New Mexico red-flag gun law seldom used to take away firearms
SANTA FE, N.M. (AP) —A fledgling red-flag gun law aimed at removing firearms from people who pose a danger to themselves or others has been applied just four times across New Mexico since it went into effect in May, records show.
The Administrative Office of the Courts confirmed Tuesday that petitions for extreme risk firearm protection orders had been filed through January in Eddy, Santa Fe, Taos and San Juan counties. Three resulted in one-year court orders for the surrender of firearms — with one order later rescinded.
A similar law in Florida has been used thousands of times since it was enacted in response to a mass shooting in early 2018 at Marjory Stoneman Douglas High School in Parkland, in which a gunman killed 17 people.
New Mexico’s red-flag law was approved by a Democratic-led Legislature and signed into law by Gov. Michelle Lujan Grisham in response to a mass shooting by a lone gunman at a Walmart store in El Paso, Texas, that killed 23 people in August 2019.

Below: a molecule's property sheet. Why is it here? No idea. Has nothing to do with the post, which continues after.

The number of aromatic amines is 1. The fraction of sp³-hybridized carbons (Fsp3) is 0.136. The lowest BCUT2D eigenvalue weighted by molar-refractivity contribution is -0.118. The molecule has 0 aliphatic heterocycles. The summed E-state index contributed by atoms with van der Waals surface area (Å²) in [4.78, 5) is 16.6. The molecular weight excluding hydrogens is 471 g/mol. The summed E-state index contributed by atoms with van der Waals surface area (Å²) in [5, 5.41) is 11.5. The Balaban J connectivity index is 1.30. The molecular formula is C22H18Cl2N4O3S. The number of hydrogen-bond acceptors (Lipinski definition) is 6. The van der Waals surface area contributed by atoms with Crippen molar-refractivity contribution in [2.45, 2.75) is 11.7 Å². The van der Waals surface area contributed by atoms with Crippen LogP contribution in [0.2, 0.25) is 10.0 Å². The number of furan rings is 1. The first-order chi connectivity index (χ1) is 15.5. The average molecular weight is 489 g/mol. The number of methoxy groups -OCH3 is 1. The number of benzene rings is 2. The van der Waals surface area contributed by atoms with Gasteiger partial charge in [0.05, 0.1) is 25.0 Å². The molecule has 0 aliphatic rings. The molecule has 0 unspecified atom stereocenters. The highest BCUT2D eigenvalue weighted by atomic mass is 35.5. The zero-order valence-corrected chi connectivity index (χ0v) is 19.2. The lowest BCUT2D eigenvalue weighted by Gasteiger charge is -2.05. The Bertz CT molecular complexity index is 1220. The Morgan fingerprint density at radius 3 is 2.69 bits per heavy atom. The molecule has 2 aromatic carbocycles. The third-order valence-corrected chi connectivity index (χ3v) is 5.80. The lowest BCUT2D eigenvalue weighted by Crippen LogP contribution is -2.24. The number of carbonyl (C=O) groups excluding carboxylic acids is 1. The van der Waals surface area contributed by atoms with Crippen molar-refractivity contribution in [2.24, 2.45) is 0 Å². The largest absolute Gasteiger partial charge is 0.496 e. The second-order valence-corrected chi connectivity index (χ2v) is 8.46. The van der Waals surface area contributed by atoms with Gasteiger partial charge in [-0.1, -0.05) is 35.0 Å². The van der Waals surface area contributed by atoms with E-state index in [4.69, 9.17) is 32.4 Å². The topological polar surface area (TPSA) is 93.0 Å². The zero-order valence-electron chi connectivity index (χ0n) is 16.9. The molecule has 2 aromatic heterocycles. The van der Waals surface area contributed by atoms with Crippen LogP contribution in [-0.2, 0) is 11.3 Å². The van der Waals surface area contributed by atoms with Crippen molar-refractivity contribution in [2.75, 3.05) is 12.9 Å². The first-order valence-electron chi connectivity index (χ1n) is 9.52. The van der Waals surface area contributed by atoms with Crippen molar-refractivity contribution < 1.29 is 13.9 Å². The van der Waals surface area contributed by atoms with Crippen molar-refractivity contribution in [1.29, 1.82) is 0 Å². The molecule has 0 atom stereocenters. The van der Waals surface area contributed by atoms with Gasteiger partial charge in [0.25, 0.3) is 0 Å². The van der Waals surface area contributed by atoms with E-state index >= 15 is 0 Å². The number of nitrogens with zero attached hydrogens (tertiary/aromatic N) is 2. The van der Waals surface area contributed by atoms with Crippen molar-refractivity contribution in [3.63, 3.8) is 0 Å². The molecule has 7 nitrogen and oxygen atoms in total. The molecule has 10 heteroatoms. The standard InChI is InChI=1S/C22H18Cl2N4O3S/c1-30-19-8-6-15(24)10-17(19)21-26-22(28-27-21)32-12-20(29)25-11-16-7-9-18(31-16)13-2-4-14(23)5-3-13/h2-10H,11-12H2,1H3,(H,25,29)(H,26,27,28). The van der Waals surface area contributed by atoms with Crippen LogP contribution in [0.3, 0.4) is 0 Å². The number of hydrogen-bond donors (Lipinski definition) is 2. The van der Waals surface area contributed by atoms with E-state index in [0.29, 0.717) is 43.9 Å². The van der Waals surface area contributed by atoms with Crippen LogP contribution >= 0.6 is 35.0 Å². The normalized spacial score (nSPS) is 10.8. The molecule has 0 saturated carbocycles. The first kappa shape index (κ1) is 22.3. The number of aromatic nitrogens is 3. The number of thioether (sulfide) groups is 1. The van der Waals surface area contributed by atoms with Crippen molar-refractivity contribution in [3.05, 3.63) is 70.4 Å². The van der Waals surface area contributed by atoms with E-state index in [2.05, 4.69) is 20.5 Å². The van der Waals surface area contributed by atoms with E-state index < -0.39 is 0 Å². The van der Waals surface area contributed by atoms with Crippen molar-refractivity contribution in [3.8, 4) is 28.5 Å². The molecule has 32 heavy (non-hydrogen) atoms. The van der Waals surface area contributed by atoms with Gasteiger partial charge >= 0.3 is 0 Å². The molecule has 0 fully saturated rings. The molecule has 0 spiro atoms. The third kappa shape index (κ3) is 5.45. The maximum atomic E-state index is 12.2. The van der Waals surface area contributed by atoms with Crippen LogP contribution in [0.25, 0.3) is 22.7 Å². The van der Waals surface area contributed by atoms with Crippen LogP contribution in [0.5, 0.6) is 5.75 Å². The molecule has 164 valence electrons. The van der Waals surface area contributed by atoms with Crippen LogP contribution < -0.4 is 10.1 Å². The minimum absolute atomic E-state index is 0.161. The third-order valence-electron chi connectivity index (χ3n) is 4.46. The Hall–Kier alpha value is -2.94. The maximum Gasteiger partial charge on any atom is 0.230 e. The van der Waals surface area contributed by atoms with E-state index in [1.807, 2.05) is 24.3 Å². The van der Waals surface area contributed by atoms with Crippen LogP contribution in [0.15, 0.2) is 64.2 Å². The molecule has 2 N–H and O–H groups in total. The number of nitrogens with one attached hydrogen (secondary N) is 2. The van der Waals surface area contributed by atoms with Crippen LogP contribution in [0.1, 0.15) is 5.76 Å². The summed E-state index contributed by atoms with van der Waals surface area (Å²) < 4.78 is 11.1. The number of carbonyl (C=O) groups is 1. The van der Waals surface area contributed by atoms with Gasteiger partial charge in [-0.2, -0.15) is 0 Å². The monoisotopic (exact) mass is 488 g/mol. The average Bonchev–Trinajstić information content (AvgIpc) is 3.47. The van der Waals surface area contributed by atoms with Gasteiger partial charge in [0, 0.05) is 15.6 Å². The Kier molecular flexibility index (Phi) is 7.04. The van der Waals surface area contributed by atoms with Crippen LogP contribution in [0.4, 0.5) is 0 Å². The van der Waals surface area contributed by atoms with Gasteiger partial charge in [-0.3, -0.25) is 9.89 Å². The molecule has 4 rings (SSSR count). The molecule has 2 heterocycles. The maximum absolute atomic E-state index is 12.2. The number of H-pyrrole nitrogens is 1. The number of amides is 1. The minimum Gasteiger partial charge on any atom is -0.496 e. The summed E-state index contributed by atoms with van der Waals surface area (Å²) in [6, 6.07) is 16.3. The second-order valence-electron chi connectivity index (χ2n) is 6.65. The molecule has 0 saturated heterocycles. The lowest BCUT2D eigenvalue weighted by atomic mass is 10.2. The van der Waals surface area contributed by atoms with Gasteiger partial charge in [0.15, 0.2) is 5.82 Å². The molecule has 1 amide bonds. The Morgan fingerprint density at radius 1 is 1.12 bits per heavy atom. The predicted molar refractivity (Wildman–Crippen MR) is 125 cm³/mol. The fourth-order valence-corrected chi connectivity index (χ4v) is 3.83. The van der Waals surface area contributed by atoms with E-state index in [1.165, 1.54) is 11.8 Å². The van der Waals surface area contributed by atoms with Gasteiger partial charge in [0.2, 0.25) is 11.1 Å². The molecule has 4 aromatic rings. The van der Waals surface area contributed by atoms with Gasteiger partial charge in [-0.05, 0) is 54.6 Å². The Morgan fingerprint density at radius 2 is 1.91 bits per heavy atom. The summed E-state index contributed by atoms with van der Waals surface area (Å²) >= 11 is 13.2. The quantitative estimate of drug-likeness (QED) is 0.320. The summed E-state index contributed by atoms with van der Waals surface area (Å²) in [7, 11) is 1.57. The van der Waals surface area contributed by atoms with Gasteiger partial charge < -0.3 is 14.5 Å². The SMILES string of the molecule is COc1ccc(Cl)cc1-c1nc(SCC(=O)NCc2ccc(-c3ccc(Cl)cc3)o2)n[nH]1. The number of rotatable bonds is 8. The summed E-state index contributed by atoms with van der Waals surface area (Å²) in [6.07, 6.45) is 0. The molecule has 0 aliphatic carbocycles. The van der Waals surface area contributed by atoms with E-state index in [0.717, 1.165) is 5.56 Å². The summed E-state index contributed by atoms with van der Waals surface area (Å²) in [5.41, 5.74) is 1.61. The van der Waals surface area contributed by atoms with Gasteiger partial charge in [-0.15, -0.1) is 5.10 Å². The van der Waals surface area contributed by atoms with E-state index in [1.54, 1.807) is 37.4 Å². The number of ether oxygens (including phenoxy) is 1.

Advocates for the law also hope it will address the state’s suicide epidemic. New Mexico had the nation’s highest suicide rate in 2018, and firearms were the most common means.
The legislation was a lightning rod for criticism from rural sheriffs — Republicans and Democratics — in the state with a strong culture of gun ownership.
The New Mexico law allows police and sheriffs deputies to petition a court for the surrender of household firearms from people who appear to pose a danger to themselves or others based on sworn affidavits from relatives, employers or school administrators.
Democratic legislators are currently proposing changes that would allow police to seek a court order based on their own observations without a recommendation from someone else who witnesses a gun owner in crisis. A hearing was scheduled Tuesday on the new bill.